Special diet did not help children with autism, study finds

This article was originally on a blog post platform and may be missing photos, graphics or links. See About archive blog posts.

Some parents report that dietary changes can help improve the behavior, sleep and bowel patterns of children with autism. That relationship is extraordinarily hard to prove, however, requiring a study with strict control of a child’s diet and intense observation of symptoms over a period of time. Not surprisingly, few strong studies examining diet and autism have been carried out. The few that have been done have yielded mixed results.

A study released Wednesday provides some evidence that dietary changes that involve eliminating gluten and/or casein from the diets of children with autism are not effective. The study was small -- only 14 children -- but it was the most rigorously conducted trial on the association so far.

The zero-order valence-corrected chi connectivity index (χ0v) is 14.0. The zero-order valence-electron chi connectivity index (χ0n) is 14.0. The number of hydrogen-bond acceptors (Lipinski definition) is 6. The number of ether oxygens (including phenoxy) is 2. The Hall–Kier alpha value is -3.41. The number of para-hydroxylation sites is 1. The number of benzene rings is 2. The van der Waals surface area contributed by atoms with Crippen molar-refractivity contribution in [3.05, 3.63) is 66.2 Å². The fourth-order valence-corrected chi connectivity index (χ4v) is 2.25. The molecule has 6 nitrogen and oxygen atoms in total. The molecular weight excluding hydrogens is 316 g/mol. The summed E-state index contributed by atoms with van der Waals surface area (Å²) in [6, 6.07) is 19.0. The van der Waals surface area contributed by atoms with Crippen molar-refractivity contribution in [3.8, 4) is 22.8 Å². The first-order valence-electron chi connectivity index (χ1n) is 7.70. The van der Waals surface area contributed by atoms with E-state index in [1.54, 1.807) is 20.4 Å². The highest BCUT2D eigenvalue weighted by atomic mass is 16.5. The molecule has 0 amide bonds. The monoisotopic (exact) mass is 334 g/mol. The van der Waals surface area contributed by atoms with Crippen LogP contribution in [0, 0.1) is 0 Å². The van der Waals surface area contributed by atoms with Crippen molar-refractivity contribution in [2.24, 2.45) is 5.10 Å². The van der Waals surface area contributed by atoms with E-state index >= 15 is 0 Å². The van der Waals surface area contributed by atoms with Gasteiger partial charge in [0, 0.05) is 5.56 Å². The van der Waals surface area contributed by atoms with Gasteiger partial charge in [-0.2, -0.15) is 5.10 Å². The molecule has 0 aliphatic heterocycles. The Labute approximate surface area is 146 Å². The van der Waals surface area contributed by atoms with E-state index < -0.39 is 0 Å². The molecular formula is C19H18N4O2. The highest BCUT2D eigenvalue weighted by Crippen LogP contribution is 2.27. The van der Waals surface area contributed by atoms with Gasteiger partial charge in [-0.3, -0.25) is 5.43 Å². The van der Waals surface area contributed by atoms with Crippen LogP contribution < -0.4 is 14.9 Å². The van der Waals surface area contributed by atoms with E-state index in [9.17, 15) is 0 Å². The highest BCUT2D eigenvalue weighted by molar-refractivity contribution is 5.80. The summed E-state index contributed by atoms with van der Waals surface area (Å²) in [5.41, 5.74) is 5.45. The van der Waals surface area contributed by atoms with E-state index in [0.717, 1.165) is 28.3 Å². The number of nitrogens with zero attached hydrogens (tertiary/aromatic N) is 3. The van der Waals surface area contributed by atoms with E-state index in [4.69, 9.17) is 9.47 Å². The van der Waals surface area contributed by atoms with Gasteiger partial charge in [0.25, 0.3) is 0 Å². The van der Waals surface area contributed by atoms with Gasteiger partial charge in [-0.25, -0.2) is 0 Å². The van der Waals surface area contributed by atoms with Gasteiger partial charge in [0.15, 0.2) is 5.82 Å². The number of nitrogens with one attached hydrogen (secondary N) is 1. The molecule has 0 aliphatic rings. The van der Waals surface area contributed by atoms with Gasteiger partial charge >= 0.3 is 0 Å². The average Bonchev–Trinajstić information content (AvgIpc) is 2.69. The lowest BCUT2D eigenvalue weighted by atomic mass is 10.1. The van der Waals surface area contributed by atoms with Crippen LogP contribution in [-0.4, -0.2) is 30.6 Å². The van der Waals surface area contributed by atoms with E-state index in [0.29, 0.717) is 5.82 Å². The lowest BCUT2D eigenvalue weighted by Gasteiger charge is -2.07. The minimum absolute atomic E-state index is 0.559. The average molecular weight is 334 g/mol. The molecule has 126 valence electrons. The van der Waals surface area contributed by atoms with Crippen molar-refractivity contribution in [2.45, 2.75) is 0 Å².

Researchers at the University of Rochester Medical Center tested 14 children with autism who did not have celiac disease or diagnosed food allergies. The children were placed on strictly controlled gluten- and casein-free diets (called GFCF diet). After at least four weeks the children were randomized to receive either milk, wheat, both or neither. The food substances were disguised in the child’s favorite foods, and neither the parents nor investigators rating the children’s behaviors knew whether they were receiving gluten or casein.

The study found no changes in the children’s behavioral symptoms, sleep time, night walking, activity, or bowel habits and symptoms.


While carefully conducted, the study is so small that investigators can’t rule out that some children might benefit from special diets, however.

‘It would have been wonderful for children with autism and their families if we found that the GFCF diet could really help, but this small study didn’t show significant benefits,’ the lead author of the study, Dr. Susan Hyman, said in a news release. ‘However, the study didn’t include children with significant gastrointestinal disease. It’s possible those children and other specific groups might see a benefit.’

The study was presented Wednesday at the International Meeting for Autism Research in Philadelphia.

-- Shari Roan